• Viewliner II Delivery/Production

  • Discussion related to Amtrak also known as the National Railroad Passenger Corp.
Discussion related to Amtrak also known as the National Railroad Passenger Corp.

Moderators: GirlOnTheTrain, mtuandrew, Tadman

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  by west point
 
Yes going to CAF would definitely require a completely different contract. As well why not invoke the defense production act ? That is far fetched but ??????????? Contract to have 4 sleepers a month for 2 years ? Total 100 ?
  by Gilbert B Norman
 
Mr. West Point, not sure where you are coming from.

Just checked; why doesn't Mr. Train Guy round up Mr. LaGura and Mr. Wolf's friend and all three can take a joyride leaving tonight on The Night Owl #67. Each would have their own room (ette) and only $769 for all (return extra).

With three Roomettes open "last minute", I don't think "they're lining up and taking numbers" for this new service. If this one "can't make it" forget about anywhere else.

I'll place my bets that when the last V-II is delivered, that will be the final Sleeping Car Amtrak places on its roster - ever!!!

Simply because some 17, or maybe now 18yo, girl can "shame 'em off" Easy Jet and Ryanair does not mean she will do same over here with United et al. Our culture and travel patterns have moved too far away from The Lark (still "nice" when I rode it Dec '63), Federal, Owl, and Pittsburgher (450 mile mostly Pullman "overnights") to ever be reborn.

The possible acquisition of Greyhound by Amtrak could mean somebody is awakening regarding the National System (LD's) as the day when Superliners need be replaced draws nigh.
  by Greg Moore
 
Invoking the Defense Production Act doesn't magically improve efficiency. The problem with CAF is more endemic and I doubt you'd get 25 a year out of them let alone 100.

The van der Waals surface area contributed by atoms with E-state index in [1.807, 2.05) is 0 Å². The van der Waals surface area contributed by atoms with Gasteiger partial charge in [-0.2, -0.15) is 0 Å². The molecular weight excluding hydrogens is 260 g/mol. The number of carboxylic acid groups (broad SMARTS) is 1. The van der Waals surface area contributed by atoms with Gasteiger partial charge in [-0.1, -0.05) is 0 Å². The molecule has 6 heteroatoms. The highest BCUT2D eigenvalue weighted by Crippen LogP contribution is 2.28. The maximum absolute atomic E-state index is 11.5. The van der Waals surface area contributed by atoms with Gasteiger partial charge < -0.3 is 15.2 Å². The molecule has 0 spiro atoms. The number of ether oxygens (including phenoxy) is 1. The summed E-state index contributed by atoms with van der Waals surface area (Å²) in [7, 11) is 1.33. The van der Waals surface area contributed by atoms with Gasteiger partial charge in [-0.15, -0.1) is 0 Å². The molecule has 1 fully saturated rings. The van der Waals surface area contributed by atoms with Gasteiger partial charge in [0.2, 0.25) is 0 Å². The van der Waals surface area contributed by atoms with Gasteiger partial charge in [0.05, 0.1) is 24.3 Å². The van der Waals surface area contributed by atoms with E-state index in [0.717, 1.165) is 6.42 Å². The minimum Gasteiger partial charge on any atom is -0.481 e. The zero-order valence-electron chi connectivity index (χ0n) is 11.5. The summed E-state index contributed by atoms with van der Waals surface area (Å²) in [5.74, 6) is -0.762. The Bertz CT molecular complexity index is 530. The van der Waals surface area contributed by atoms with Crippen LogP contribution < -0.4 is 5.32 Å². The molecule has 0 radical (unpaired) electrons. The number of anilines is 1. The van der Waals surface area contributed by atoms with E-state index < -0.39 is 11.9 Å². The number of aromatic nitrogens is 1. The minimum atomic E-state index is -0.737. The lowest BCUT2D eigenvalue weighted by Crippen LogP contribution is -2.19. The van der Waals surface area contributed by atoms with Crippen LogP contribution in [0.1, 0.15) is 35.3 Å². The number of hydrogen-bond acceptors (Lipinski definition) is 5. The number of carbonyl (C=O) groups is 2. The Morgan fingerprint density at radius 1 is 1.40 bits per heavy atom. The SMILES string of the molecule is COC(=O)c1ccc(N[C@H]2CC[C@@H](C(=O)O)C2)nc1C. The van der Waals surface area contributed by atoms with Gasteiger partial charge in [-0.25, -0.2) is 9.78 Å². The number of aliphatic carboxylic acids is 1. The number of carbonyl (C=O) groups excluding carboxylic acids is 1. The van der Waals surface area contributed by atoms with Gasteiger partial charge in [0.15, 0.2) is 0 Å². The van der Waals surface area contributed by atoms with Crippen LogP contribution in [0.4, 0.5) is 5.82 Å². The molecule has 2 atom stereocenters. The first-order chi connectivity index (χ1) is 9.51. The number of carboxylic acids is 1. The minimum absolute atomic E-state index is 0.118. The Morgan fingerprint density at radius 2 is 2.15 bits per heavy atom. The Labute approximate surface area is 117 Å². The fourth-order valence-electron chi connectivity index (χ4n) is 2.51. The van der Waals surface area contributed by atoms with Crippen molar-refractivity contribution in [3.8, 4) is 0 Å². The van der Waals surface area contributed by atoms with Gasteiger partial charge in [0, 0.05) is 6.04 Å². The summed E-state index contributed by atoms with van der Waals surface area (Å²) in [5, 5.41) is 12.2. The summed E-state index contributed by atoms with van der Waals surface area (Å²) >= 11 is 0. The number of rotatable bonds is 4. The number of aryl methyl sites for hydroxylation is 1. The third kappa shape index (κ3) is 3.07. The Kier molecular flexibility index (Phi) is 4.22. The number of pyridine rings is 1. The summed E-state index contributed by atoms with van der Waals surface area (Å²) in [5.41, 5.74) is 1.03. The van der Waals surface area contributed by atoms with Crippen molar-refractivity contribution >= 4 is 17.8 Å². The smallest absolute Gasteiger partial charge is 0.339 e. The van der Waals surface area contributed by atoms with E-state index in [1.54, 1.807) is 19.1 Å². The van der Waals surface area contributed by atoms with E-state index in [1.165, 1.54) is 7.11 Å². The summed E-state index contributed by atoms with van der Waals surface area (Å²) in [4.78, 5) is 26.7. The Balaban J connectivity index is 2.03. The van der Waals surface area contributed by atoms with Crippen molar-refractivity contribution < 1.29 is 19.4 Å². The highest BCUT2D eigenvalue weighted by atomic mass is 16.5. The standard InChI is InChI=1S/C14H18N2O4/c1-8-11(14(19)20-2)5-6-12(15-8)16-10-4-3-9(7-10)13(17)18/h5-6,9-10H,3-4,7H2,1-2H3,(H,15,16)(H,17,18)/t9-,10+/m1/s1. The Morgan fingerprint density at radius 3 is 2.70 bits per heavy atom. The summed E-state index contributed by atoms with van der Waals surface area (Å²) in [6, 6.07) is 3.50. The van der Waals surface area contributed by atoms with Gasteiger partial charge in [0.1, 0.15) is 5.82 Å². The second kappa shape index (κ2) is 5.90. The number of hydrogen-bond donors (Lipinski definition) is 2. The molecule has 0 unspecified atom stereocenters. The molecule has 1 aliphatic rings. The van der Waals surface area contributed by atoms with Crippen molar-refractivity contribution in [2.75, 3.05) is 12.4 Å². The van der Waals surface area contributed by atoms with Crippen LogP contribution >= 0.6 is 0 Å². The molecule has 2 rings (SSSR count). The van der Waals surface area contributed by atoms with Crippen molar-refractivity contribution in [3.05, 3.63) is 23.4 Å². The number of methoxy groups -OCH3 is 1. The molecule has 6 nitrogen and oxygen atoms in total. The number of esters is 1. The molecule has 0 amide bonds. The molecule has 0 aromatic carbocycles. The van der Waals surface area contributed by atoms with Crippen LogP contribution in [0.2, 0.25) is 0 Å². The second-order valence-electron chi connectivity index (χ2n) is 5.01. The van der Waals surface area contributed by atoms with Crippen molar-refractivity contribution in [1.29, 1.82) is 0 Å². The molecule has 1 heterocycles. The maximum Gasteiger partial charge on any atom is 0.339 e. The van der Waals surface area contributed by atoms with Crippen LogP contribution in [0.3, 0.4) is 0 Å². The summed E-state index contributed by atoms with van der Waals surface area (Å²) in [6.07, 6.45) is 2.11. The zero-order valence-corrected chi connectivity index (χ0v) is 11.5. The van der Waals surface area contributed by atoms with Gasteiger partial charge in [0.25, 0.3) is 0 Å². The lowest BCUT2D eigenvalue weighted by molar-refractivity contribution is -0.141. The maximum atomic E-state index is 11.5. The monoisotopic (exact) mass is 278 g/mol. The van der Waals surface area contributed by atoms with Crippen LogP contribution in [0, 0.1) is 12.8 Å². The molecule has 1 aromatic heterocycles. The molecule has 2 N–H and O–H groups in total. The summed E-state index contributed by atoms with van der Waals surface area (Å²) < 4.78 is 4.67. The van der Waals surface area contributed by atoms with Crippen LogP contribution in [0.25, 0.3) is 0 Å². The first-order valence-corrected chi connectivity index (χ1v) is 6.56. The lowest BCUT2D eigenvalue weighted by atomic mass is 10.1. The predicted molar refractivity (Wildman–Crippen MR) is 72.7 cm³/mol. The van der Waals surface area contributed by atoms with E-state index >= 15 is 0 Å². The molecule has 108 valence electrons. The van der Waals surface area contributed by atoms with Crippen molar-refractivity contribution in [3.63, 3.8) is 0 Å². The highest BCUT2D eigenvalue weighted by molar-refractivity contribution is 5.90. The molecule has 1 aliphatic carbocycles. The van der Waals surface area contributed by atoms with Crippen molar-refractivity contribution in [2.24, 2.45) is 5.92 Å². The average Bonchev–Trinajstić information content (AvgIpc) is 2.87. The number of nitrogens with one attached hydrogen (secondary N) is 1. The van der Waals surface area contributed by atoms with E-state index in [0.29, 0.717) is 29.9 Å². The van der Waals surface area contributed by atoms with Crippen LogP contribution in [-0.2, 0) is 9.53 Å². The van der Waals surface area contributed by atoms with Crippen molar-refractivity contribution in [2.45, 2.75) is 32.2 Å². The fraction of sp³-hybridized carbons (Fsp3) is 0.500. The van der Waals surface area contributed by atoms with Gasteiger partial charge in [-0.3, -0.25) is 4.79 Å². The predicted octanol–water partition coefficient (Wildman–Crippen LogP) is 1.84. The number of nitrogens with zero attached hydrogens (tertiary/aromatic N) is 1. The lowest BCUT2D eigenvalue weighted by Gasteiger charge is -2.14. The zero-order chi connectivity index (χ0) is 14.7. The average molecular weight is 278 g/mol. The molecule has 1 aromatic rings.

As for Mr. Norman, I think with all due respect you're wrong. For one, I think it's not really accurate to take a single ride, right after the service has started up, while a pandemic rages, to accurately predict travel patterns a year from now, let alone a decade from now.

This coming generation in my experience wants more trains. Yes, ideally HSR in many places, but they'll apparently settle for slower changes and even enjoy the overnight trains, across the system.

I think we're in the cusp of another radical change in travel patterns that will be much the inverse of what we saw in the 50s and 60s where we lost a lot of mass transit options and everyone moved to a car.
I think with the continued growth of Uber, Lyft and more mass-transit systems within cities, and a growing population that sees a car as a waste in many ways, we'll see more growth in the center city to center city transportation with links to local transit options.

And as such, because I of course wish you long live and good health, will take you up on that offer. Though I think "ever" is a bit unfair, perhaps we can put a cap on it for both of us.
  by TurningOfTheWheel
 
With all due respect, Mr. Norman, I think you underestimate my generation's proclivity for rail travel (I, for the record, am 21). People get excited about taking the train. They're conscious of sustainability and the climate effects of how they choose to travel. They are largely single and urban-dwelling. They're willing to sacrifice time or prestige for experiential or more environmentally/financially responsible travel. Of course taking the LSL end-to-end from CHI to BBY (home to school) is a once-a-year thing for me at most, but it's a great way to avoid the airline fares at Thanksgiving. When I go see my friends at UIUC, I opt for the Illini over driving. My generation (Z) and the generation that precedes mine (Millennials) are fostering a culture of urban-centric, transit-oriented travel that puts environmental and financial concerns over convenience, or at least what we have defined for the last half-century or so as convenience, i.e. car ownership.